I finally gave in and went with a one-strand necklace, and I like how it turned out. If I could ever find more of the red and white beads I might redo the whole thing with more strands.

 My second winter piece is this pair of simple metal snowflakes. I wrapped them up with a bright winter blue crystal to add just a bit of color without overpowering the little flakes.

And, last, but certainly not least, I finally finished my little owl necklace! After spending several months trying unsuccessfully to track down some more of those plastic apple green beads, I went ahead and strung the necklace. I gave it some length using 6/0 seed beads. I really love this piece and I can't wait for the weather to warm up so I can show it off.

Sunday, January 9, 2011

Family Recipe: Chicken Fajitas

Latin and Latin-inspired foods are probably the most popular in our family dinner rotation because they are flavorful, filling, and with a little planning, healthy.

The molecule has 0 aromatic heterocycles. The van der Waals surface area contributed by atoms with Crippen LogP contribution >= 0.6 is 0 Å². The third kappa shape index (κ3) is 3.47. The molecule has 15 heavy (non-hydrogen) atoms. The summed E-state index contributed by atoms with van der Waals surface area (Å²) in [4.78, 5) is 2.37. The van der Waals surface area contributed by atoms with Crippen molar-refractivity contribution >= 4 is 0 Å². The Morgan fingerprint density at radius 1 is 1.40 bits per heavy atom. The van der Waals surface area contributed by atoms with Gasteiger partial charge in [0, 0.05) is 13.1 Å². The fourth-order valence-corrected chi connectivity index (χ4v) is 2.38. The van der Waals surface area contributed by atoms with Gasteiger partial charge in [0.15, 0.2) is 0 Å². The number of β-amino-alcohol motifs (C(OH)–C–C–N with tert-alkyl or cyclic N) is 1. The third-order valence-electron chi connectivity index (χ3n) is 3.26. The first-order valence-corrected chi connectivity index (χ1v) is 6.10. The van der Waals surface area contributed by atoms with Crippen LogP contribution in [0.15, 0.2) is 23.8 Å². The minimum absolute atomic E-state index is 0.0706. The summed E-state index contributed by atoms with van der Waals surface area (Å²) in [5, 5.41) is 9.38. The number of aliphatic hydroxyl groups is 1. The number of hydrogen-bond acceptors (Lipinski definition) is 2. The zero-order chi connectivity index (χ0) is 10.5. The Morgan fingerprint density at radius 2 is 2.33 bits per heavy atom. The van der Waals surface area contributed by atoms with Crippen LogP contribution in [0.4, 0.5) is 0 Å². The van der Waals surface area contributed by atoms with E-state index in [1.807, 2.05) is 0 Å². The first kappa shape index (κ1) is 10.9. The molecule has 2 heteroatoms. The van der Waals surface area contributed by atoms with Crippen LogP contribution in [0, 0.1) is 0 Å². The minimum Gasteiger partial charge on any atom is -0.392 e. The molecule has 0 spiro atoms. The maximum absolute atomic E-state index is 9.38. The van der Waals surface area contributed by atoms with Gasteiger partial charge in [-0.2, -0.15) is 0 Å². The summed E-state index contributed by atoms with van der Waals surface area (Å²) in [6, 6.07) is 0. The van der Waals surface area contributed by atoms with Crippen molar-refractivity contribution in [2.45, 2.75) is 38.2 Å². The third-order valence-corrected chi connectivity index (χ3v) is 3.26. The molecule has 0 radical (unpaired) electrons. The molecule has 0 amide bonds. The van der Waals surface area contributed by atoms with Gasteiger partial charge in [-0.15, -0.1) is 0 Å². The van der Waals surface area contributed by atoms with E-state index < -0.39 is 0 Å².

One of our quick dinners is to make tortilla-less chicken fajitas and veggies. We have a Foreman Grill that we like to cook the chicken on but you could easily cook the breasts in a non-stick skillet (six minutes each side). Cook the veggies first, cover to keep warm, and then cook the chicken.

Chicken Fajitas with Chili-Lime Marinade 
1/4 cup olive oil
2 tablespoons and 3/4 teaspoon red wine vinegar
Juice from 1 1/2 limes
1 1/2 teaspoons paprika
3/4 teaspoon onion powder
3/4 teaspoon garlic powder
cayenne pepper to taste (start with 1/4 teaspoon and taste if you're unsure)
Salt and freshly ground black pepper to taste
6 boneless, skinless chicken breasts
1 large onion, chopped
1 large red bell pepper, cut into strips
1 large green bell pepper, cut into strips
1 teaspoon 365 brand Southwestern Grille Seasoning (from Whole Foods)
OR for lower sodium:
1/4 teaspoon ground red pepper (add more if you like heat)
1/2 teaspoon ground cumin

Whisk together olive oil, vinegar, and lime juice. Add seasonings through salt and pepper and mix.

Place the chicken breasts in a large plastic zip top bag. Pour marinade* over the chicken. Make sure all of the air is out of the bag and seal up. Move the chicken around to ensure the marinade is covering all parts of the chicken. Let marinade one hour to overnight.